The Need to Promote Hepatitis C Care

Knowledge gaps

Through our research and network feedback we determined that most patients receive their HCV care (with the exception of specialist-based anti-viral therapy) in primary care and community-based organizations where inadequate knowledge of HCV is well documented [1].  These knowledge deficits, which are amenable to educational interventions and service integration, contribute to the significant gap in patient uptake of services and engagement in care throughout the disease course [2].

Reducing inequities

Strengthening patient self care and primary health services is one of the most important means of reducing inequities for disadvantaged populations and can improve population health outcomes, including reduced risk and effects of acute and chronic conditions; reduced use of emergency services; lower rates of preventable hospital admissions; and lower overall health care utilization [3, 4]. At the primary care level, improved patient self care and engagement for HCV disease monitoring and management can improve overall health, prevent excess morbidity and ensure timely referrals for specialist consultation and treatment.

Non-attendance for specialist care

At the specialist level, over 50% of those referred do not attend for the initial consultation contributing to the low HCV treatment uptake of less than 15% of those affected and of those less than 50% would have been cured [5-7].

Emerging therapies

Emergent therapies could cure over 90%, reduce excess morbidity and prevent premature death thus reducing the population and individual burden of the disease [8]. Our work to date has shown that with adequate support and educational information more patients will successfully engage in primary care, specialty services and treatment.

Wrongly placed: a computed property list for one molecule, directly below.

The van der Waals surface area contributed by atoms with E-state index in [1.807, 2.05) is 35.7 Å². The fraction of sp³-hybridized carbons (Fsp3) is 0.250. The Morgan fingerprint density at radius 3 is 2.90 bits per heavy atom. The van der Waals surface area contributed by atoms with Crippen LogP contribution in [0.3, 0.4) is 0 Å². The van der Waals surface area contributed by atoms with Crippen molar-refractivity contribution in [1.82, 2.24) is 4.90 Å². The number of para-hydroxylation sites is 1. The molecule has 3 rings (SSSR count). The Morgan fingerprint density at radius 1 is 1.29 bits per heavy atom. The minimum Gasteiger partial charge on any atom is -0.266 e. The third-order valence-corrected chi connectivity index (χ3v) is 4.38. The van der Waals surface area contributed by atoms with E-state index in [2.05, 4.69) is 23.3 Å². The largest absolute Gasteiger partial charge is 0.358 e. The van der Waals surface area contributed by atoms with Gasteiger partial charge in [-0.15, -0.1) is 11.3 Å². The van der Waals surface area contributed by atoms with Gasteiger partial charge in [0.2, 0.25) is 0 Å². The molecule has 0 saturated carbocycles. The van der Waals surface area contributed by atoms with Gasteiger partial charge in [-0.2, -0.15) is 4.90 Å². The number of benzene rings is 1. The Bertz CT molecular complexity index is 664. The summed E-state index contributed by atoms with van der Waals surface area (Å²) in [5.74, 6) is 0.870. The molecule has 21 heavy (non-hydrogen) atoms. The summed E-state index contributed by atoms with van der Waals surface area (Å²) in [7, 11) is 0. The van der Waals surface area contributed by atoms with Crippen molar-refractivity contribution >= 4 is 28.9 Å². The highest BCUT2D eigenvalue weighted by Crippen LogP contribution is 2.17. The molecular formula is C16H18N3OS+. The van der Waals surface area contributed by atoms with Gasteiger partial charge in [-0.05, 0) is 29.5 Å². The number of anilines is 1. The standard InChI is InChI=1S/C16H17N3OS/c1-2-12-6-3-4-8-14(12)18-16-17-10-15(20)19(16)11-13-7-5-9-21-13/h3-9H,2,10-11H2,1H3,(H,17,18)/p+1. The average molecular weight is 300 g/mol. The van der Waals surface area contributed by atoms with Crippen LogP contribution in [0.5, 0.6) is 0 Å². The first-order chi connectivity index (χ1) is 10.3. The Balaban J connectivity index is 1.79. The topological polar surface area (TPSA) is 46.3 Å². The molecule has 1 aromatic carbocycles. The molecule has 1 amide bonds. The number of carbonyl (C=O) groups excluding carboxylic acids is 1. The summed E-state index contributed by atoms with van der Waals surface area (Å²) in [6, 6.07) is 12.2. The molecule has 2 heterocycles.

1. Cox, J., et al., Knowledge, attitudes and behaviours associated with the provision of hepatitis C care by Canadian family physicians. Journal of Viral Hepatitis, 2011. 18(7): p. e332-e340.
  2. Butt, G., et al., Reasons for Nonattendance across the Hepatitis C Disease Course, in ISRN Nursing. 2013. p. 10.
  3. Lavoie, J.G., et al., Have investments in on-reserve health services and initiatives promoting community control improved First Nations health in Manitoba? Social Science & Medicine, 2010. 71(4): p. 717-724.
  4. World Health Organization, The World Health Report 2008- Primary Health Care (Now More than Ever). 2008, World Health Organization: Geneva.
  5. Butt, A.A., et al., Reasons for non-treatment of hepatitis C in veterans in care. Journal of Viral Hepatitis, 2005. 12(1): p. 81-85.
  6. Cawthorne, C.H., et al., Limited success of HCV antiviral therapy in United States veterans. The American Journal of Gastroenterology, 2002. 97(1): p. 149-155.
  7. Groom, H., et al., Outcomes of a Hepatitis C Screening Program at a Large Urban VA Medical Center. Journal of Clinical Gastroenterology, 2008. 42(1): p. 97-106.
  8. Kohli A, Shaffer A, Sherman A, Kottilil S. Treatment of Hepatitis C: A Systematic Review. JAMA. 2014;312(6):631-640. doi:10.1001/jama.2014.7085.